How do I manipulate images in Java?
Use our Picture
data type (which is part of
and Java’s java.awt.Color data
are example clients.
I noticed that the Picture API has a method to change the origin (0, 0) from the upper left to the lower left. Can I assume (0, 0) is the upper left pixel? Yes (and you should not call this method).
data type is mutable. Must I still defensively copy of the
A data type should not have side effects (unless they are specified in the API).
It should behave properly as prescribed even if the client mutates
Picture object passed to the constructor or returned from the
As a result, you might need to make defensive copies of any
that you either take as input or return as output.
Why does the energy function wrap around the image? This is one of several reasonable conventions. Here are a few advantages of defining it in this way:
Why can’t seams wrap around the image (i.e., why not treat the image as a torus when computing seams)? While it would be consistent with the way that we define the energy of a pixel, it often produces undesirable visual artifacts.
Can I use dynamic programming? No, use a MinPQ. If you take a more advanced algorithms course (such as COS 423), you’ll learn about dynamic programming in great detail.
My program is using recursion to find the shortest energy path. Is this okay? You should not need recursion. Instead use the idea of Dijkstra's algorithm by using a MinPQ.
My program seems to be really slow. Any advice? We recommend that you implement the first four of these optimizations. The fourth one is intended to help you improve your rank in the leaderboard.
EdgeWeightedDigraph. Instead, execute with a MinPQ, as Dijkstra's algorithm does, directly on the pixels. You will know you have found the best solution the first time you delete a pixel (or energy value) from the PQ that is on the other edge.
energy()at most once per pixel. For example, you can save the energies in a local variable
energyand access the information directly from the 2D array (instead of recomputing from scratch).
Picture. For example, to access the red, green, and blue components of a pixel, call
get()only once (and not three times).
Colorobjects can be a bottleneck. Each call to the
Picturecreates a new
Colorobject. You can avoid this overhead by using the
Picture, which returns the color, encoded as a 32-bit
int. The companion
setRGB()method sets the color of a given pixel using a 32-bit
intto encode the color.
How do I determine the running time as a function of W and H? Analyze the code and formulate a hypothesis. Confirm your hypothesis with empirical evidence, as on the percolation assignment.
Which values of W and H should I use when timing? Choose W and H so that the resulting running time exceeds 0.5 seconds for all of your experimental points. You may do multiple trials for the same values of W and H to reach 0.5 seconds.
How much memory can my
SeamCarver object use as a function of W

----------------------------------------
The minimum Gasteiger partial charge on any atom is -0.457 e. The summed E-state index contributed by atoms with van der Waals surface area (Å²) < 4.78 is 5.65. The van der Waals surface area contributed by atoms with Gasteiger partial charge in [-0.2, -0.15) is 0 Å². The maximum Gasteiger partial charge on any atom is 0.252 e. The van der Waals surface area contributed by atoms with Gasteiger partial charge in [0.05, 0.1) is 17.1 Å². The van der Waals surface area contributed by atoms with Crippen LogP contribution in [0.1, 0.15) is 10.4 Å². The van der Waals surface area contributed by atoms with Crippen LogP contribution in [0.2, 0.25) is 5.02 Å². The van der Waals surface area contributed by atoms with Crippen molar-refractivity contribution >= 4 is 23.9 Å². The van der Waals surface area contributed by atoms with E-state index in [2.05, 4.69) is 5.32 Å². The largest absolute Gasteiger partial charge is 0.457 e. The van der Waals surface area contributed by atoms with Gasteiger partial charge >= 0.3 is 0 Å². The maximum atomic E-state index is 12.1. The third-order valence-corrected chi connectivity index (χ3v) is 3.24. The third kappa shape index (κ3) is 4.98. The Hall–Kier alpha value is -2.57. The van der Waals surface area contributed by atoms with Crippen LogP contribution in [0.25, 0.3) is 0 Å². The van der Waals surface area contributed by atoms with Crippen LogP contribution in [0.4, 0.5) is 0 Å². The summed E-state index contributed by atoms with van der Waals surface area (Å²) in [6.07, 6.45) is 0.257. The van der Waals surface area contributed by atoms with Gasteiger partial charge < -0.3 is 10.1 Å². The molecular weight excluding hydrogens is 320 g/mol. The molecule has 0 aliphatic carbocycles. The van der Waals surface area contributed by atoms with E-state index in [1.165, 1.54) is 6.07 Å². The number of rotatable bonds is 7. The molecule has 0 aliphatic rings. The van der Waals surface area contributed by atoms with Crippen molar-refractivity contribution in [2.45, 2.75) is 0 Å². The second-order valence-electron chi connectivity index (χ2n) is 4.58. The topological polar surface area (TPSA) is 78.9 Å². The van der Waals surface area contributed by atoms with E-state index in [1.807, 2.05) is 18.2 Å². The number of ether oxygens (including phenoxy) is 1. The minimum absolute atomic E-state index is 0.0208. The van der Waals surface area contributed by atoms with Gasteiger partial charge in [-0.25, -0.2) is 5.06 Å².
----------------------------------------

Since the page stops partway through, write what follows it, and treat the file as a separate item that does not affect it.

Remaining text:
Picture objects uses ~ 4W H bytes of memory—a single 32-bit
Unless you are optimizing your program by updating only the energy values that change after
removing a seam, you should not need to maintain the energy values in an instance variable.
edgeTo arrays should be local variables,
not instance variables.
For reference, a
Color object consumes 48 bytes of memory.
Clients. You may use the following client programs to test and debug your code.
printseams.txtfile (such as 5x6.printseams.txt), so you can compare your results to the correct solution.
Sample input files. Download seam.zip contains these client programs above along with some sample image files. You can also use your own image files for testing and entertainment.
Your code should work no matter the order or how many times the methods are called. A good test would be to find and remove a seam, but then make sure that finding and removing another seam also works. Try all combinations of this with horizontal and vertical seams.
These are purely suggestions for how you might make progress. You do not have to follow these steps.
height(). Think about which instance variables you will need to support the instance methods. Once you have determined the representation, these should be easy.
energy(). Calculating Δx2 and Δy2 are very similar. Use a private helper method to avoid code duplication. To test, use the client PrintEnergy.java, fescribed in the testing section above.
findVerticalSeam(), you will want to first make sure you understand Dijkstra's algorithm for computing a shortest path in a DAG. DO NOT create a graph!
EdgeWeightedDigraph. The resulting code will not only be slower, but also harder to write. Instead, construct a W-by-H energy matrix using the
energy()method that you have already written.
removeVerticalSeam(). Typically, it will be called with the output of
findVerticalSeam(), but be sure that it works for any valid seam. To test, use the client ResizeDemo.java, described in the testing section above.
removeHorizontalSeam(), transpose the picture and call
removeVerticalSeam(). Don’t forget to transpose the picture back, when needed.
A video is provided for those wishing additional assistance. Warning: the video was made in early 2014 and is out of date. For example the API has changed, the topological sort algorithm (which you cannot use) is explained, and seams can wrap around the edges (which is not allowed).